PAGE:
Dube’s analysis also doesn’t tell us what the secret is for getting good economic growth for the nations with high debt burdens that managed to achieve that feat after racking up such high debts. For all we know from the data presented, it could be a post-default recovery, much like what has occurred in Iceland. Or it could be the result of austerity done right, as in Estonia, which was heavily biased in favor of cutting government spending rather than imposing massive tax hikes.
And what caused the most negative post-three year reaction Dube indicates? Could it be the opposite of what has occurred in Iceland or in Estonia? Could government central bank-directed bailouts to stave off debt defaults or imposing massive tax hikes that dwarf any spending cuts (kind of like the tax-hike heavy “balanced” approach that President Obama favors for the United States) be what’s really behind the ongoing economic tragedies unfolding today in Europe’s most debt-ridden nations?
Finally, and perhaps most importantly, the ability of a nation to withstand or recover from a significant economic shock, as visualized by the range of historic real economic growth rates shown in the chart on the right, will depend greatly upon how large its national debt burden is when such a shock occurs. The nonpartisan e21 editorializes:
Higher debt levels increase the required level of future taxation, increase the probability of a financial crisis, and reduce governments’ flexibility to deal with future crises that may emerge. Higher expected future tax rates reduce incentives to invest today. The probability of a fiscal crisis makes investors seek liquidity and safety rather than productive investment. Both factors increase savings, reduce current spending, and slow growth rates. On the last point, it is important to recognize that TARP did not succeed because it was a genius plan with perfect execution. TARP succeeded because federal debt was just 36.5% of GDP at the start of 2008. Had the U.S. entered 2008 with today’s debt level, it is not clear the federal government would have had the capacity to backstop the banking sector. The result would have been a situation similar to the one in Europe, where the weakness of the sovereign and the banking system create a negative feedback loop that reduces credit availability and investment demand. Moreover, the higher the debt level, the more dependent the fiscal authority becomes on the central bank suppression of interest rates. At 1980s interest rates, it would cost more than 10% of GDP to service current federal debt.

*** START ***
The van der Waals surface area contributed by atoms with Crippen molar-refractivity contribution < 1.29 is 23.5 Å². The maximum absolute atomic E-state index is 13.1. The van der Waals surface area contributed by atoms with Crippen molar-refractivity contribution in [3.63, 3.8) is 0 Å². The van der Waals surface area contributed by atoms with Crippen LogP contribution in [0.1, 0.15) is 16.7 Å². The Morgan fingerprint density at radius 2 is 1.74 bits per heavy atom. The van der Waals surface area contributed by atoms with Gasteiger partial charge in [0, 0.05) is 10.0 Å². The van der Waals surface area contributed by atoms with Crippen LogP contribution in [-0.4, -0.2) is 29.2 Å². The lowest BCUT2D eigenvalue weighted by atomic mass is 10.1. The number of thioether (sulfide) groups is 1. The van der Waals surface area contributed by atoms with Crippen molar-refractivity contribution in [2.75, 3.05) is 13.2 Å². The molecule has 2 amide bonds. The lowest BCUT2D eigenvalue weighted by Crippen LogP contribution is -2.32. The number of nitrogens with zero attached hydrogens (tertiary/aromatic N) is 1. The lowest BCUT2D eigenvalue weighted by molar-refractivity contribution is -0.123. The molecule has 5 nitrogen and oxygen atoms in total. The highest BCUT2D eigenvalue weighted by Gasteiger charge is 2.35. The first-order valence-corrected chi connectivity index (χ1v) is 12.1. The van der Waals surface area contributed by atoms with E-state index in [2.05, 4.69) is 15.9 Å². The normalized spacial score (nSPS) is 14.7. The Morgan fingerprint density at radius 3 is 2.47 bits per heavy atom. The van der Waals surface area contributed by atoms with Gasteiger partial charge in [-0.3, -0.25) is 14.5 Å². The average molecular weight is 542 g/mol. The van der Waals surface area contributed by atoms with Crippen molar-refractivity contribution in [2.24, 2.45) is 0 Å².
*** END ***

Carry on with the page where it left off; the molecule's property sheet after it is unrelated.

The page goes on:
That’s much like how an emergency reservoir acts as an important backstop in preventing a community from going up in flames after a massive wildfire breaks out. If a nation has already burned through much of its capacity to borrow at the time it faces an emergency, which is the case for nations with high national debt burdens, then it can reasonably expect to face a debt crisis on top of whatever other economic crisis it is facing.
If the U.S. budget sequester debate has taught us anything, it is that most people won’t even notice when government spending is reduced, a point that has only just recently dawned on the anti-government spending cut crowd.
And that’s why it’s time to go after the excessive government spending that supports the corrupt power structure in Washington D.C. Because no one else deserves to lose more than those people.
Oak Ridge National Laboratory